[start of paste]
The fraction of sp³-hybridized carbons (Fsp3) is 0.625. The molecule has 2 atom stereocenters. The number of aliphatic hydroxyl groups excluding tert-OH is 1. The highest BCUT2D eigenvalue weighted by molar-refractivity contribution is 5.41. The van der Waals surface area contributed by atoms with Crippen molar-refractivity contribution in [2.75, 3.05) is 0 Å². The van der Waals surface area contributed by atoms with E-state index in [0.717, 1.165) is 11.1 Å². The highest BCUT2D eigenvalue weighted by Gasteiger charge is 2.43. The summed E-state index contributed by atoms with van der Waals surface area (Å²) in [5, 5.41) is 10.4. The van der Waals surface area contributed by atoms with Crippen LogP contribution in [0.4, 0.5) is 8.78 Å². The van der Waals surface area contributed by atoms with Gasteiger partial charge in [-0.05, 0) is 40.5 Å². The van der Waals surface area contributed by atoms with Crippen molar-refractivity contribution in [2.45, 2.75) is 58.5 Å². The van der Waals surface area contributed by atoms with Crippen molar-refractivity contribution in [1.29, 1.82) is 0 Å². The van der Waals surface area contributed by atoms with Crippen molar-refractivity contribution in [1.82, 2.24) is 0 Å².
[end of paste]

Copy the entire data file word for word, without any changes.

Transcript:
The fraction of sp³-hybridized carbons (Fsp3) is 0.625. The molecule has 2 atom stereocenters. The number of aliphatic hydroxyl groups excluding tert-OH is 1. The highest BCUT2D eigenvalue weighted by molar-refractivity contribution is 5.41. The van der Waals surface area contributed by atoms with Crippen molar-refractivity contribution in [2.75, 3.05) is 0 Å². The van der Waals surface area contributed by atoms with E-state index in [0.717, 1.165) is 11.1 Å². The highest BCUT2D eigenvalue weighted by Gasteiger charge is 2.43. The summed E-state index contributed by atoms with van der Waals surface area (Å²) in [5, 5.41) is 10.4. The van der Waals surface area contributed by atoms with Crippen LogP contribution in [0.4, 0.5) is 8.78 Å². The van der Waals surface area contributed by atoms with Gasteiger partial charge in [-0.05, 0) is 40.5 Å². The van der Waals surface area contributed by atoms with Crippen molar-refractivity contribution in [2.45, 2.75) is 58.5 Å². The van der Waals surface area contributed by atoms with Crippen molar-refractivity contribution in [1.29, 1.82) is 0 Å². The van der Waals surface area contributed by atoms with Crippen molar-refractivity contribution in [1.82, 2.24) is 0 Å².